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Command and arguments in Docker containers
Let's first discuss how a command and arguments work in a Dockerfile. A Dockerfile is a text file containing a series of commands and instructions that are used to create a container image. In a Dockerfile, you specify an ENTRYPOINT instruction to define the executable that will run as the container's main process. For example:
This is a command that prints the environment variables of the container. In this case, when a container starts from an image built with this Dockerfile, it will simply print out the environment variables and then exit.
A CMD instruction can be used to define the arguments that are passed to the default command. Multiple arguments can be specified by comma-separated strings enclosed in quotes. For example:
CMD ["HOSTNAME", "PATH"]
This defines the default arguments "HOSTNAME" and "PATH" that are passed to the printenv command specified with an ENTRYPOINT instruction. Let's see a sample Dockerfile below.
FROM ubuntu ENTRYPOINT ["printenv"] CMD ["HOSTNAME", "PATH"]
This Dockerfile uses the Ubuntu container image as a base image, which uses bash as a default command. However, we changed the main executable and passed additional arguments with the help of the ENTRYPOINT and CMD instructions in the Dockerfile. When containerizing your app, you need to follow the same approach.
Now, you can build a custom image with this Dockerfile by running this command:
docker build -t ubuntu-custom .
The -t flag allows you to tag the image with a name (and, optionally, a tag). In this case, the name of the image will be ubuntu-custom. The dot . indicates the current directory. Docker uses the build context to find the files that are copied into the image or otherwise used during the build process. The Dockerfile should be located at the root of this context. In this case, Docker expects to find the Dockerfile in the current directory.
When you run this image, the ENTRYPOINT and CMD instructions specified in the Dockerfile are combined to form a final command that is executed in the container. For example, see this command:
docker run --rm --hostname demo-container ubuntu-custom
The --rm flag automatically removes the container when it exits. The --hostname demo-container flag sets the hostname of the container to "demo-container." Inside the container, if you run the hostname command, it will return demo-container. "ubuntu-custom" is the name of the image from which the container will be created.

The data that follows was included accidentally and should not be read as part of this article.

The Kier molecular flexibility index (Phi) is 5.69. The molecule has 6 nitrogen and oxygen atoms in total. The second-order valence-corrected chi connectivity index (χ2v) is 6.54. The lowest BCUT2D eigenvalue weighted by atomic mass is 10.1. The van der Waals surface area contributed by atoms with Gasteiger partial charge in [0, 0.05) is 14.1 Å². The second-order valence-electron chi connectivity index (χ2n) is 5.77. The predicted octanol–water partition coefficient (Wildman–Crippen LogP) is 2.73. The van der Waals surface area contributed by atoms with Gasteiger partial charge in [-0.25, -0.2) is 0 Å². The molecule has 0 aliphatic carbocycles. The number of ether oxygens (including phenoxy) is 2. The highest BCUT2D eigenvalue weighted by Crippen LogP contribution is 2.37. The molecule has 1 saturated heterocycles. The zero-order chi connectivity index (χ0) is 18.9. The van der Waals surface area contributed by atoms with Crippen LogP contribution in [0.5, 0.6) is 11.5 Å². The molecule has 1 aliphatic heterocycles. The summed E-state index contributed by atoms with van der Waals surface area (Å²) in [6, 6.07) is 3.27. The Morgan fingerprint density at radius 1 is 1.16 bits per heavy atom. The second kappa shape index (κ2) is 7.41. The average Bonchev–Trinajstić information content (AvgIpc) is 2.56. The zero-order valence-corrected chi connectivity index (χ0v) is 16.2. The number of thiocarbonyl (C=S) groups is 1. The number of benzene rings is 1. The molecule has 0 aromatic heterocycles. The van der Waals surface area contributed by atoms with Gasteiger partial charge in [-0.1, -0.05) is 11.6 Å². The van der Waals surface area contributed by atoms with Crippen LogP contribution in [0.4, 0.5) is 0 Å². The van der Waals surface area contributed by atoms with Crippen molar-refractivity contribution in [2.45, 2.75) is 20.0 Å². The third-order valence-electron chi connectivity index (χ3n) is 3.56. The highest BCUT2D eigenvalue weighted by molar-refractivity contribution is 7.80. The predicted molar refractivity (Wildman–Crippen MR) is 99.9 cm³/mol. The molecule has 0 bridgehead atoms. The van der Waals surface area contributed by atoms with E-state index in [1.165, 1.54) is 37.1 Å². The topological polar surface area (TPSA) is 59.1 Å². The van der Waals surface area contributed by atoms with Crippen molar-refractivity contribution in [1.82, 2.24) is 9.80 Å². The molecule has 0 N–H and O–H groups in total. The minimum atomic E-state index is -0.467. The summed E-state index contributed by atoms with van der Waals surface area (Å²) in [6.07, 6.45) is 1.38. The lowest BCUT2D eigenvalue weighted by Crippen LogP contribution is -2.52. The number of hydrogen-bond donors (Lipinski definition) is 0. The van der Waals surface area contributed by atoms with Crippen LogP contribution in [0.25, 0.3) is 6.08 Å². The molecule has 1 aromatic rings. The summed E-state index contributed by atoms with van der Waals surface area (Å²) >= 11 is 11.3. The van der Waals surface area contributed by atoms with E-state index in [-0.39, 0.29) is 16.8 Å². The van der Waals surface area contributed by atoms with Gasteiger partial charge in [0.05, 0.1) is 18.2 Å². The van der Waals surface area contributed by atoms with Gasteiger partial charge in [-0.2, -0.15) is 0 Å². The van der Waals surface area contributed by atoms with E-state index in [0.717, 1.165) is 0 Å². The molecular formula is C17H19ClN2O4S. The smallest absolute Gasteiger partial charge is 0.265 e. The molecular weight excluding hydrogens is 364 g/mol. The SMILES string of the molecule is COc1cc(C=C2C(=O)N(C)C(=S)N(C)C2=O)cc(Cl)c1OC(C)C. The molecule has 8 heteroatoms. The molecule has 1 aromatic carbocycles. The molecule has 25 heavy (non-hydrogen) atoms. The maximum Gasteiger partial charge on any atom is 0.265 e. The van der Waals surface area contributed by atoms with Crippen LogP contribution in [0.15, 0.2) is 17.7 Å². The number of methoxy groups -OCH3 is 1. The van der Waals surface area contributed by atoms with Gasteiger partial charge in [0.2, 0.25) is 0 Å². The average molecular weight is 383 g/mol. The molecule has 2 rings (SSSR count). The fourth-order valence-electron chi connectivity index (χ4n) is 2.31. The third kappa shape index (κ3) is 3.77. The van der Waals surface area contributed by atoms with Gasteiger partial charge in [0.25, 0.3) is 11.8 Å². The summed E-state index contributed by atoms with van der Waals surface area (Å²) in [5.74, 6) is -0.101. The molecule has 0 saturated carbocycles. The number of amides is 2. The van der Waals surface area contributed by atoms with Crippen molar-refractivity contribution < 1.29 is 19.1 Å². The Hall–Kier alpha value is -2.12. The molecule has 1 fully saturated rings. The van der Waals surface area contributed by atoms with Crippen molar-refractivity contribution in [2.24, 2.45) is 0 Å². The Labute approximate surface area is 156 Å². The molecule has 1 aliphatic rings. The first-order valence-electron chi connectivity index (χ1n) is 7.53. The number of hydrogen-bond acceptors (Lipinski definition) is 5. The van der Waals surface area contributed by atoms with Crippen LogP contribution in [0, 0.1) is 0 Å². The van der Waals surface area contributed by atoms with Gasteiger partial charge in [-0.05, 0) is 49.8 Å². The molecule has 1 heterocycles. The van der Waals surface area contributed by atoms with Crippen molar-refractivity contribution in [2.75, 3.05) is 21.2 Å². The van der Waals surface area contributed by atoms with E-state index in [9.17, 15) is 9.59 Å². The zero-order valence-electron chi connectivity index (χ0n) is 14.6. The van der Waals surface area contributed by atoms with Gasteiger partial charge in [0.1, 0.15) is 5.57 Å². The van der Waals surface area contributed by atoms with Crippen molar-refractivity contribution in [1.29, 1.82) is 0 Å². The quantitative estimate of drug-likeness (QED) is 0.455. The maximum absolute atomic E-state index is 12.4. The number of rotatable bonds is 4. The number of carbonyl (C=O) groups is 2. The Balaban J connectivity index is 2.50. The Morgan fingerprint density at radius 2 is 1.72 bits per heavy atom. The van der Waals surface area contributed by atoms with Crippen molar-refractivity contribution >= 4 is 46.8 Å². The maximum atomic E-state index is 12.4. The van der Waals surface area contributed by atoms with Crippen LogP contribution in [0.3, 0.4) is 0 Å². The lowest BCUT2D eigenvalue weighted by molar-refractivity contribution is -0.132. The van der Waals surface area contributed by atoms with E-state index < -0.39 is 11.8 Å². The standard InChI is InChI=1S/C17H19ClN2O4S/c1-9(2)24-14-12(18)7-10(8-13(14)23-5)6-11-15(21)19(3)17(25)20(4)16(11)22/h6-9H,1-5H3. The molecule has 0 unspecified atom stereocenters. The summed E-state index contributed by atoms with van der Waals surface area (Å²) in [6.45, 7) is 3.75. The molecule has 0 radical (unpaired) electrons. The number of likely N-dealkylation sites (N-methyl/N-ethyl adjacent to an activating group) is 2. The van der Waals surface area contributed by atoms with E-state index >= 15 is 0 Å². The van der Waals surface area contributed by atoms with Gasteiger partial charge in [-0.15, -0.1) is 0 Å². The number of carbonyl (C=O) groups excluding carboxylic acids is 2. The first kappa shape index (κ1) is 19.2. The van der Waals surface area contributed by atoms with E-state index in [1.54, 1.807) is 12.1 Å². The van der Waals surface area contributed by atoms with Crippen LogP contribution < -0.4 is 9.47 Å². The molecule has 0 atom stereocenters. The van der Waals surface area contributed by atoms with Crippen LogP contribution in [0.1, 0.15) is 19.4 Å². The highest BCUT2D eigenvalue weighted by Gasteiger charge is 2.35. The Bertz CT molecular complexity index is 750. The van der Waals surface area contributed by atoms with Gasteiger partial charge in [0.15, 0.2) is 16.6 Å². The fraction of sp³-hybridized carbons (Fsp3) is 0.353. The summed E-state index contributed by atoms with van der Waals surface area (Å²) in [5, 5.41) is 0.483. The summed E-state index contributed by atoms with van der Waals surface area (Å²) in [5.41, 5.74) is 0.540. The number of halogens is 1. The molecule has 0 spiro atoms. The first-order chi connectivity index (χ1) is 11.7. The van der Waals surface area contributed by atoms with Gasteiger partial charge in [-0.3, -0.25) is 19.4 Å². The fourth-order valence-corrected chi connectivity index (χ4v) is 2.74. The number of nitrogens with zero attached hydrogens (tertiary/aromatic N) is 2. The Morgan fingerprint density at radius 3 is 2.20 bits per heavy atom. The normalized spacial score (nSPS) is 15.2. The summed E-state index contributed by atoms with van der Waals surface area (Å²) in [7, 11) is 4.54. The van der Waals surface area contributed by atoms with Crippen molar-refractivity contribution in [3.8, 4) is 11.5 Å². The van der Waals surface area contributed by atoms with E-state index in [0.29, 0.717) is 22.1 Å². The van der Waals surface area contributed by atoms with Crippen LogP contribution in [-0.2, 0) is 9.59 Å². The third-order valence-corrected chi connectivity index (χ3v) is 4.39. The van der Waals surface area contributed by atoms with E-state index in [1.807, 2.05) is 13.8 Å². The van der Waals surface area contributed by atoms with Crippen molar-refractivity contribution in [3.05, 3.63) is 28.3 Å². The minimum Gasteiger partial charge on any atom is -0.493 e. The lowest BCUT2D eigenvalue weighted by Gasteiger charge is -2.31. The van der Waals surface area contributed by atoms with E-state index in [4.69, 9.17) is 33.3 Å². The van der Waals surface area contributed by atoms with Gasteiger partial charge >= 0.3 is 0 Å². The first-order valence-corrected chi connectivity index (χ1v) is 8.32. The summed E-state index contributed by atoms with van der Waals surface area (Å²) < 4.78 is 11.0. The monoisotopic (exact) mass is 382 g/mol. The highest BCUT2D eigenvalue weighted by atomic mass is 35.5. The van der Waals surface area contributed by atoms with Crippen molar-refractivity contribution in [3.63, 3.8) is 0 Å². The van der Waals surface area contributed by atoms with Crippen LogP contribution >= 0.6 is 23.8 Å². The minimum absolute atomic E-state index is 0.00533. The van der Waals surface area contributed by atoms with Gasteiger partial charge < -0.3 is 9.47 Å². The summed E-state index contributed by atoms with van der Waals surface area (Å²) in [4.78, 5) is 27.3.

Here, we created a container using a custom image. In this case, the final command executed in the container is printenv HOSTNAME PATH, which prints the values of the hostname and path variables to the standard output.
Sometimes, you might need to override the default command and arguments without modifying the container image itself. For instance, what if you want to pass different arguments than the hard-coded ones (i.e., HOSTNAME and PATH)? In this case, you can append the argument to the command like this:
docker run --rm --hostname demo-container ubuntu-custom HOME
This command uses the hard-coded default command printenv, but a custom argument is passed to it (i.e., HOME). As a result, you get to see the value of the HOME variable on the host as an output (i.e., /root). To override the default command itself, use the --entrypoint flag in the docker run command as shown below:
docker run --rm --entrypoint echo ubuntu-custom hello world!
Here, we changed the default command from printenv to echo and passed the hello world! string as an argument. As a result, you see hello world! as the container output.
Command and arguments in Kubernetes Pods
To learn how to use a command and arguments in Kubernetes Pods, let's create a Pod definition file.
apiVersion: v1 kind: Pod metadata: name: python-pod spec: containers: - name: python-container image: python command: ["python"] args: ["-c", "print('hello world!')"] restartPolicy: Never
As you can see in the screenshot, there are two new fields under the spec.containers section: command and args.
- The command field corresponds to the ENTRYPOINT instruction of a Dockerfile that specifies the default command or program for the container. This field is an array, so you can specify multiple comma-separated strings enclosed in quotes. For instance, to run your Python app in a container, you can set the command field as follows:
command: ["python", "app.py"]
Remember, the first array item must be the command or executable itself, whereas the subsequent items could act as arguments.
- The args field corresponds to the CMD instruction of a Dockerfile to override the default arguments provided in the container image. It is also an array, so you can specify multiple comma-separated arguments enclosed in quotes.
In the above example, we specified python as the default command and passed "-c" and "print('hello world!')" strings as arguments.
Now, apply this Pod manifest, and see what happens.
kubectl apply -f python-pod.yaml
This command applies the configuration defined in the python-pod.yaml file to create or update resources in a Kubernetes cluster.
The final command that is executed in the container is python -c print('hello world!'). As a result, you see hello world! output from the container. You can use the kubectl describe pods command to inspect the command and arguments of a Kubernetes Pod.
kubectl describe pods python-pod
Since the container command has finished, you will notice that the Pod status is shown as completed.
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You just learned how to use a command and arguments with Docker containers and Kubernetes Pods. This is quite useful for beginners to help customize the default container process and parameters. In the next post, we will discuss Kubernetes init containers and utilize the concepts learned in this post.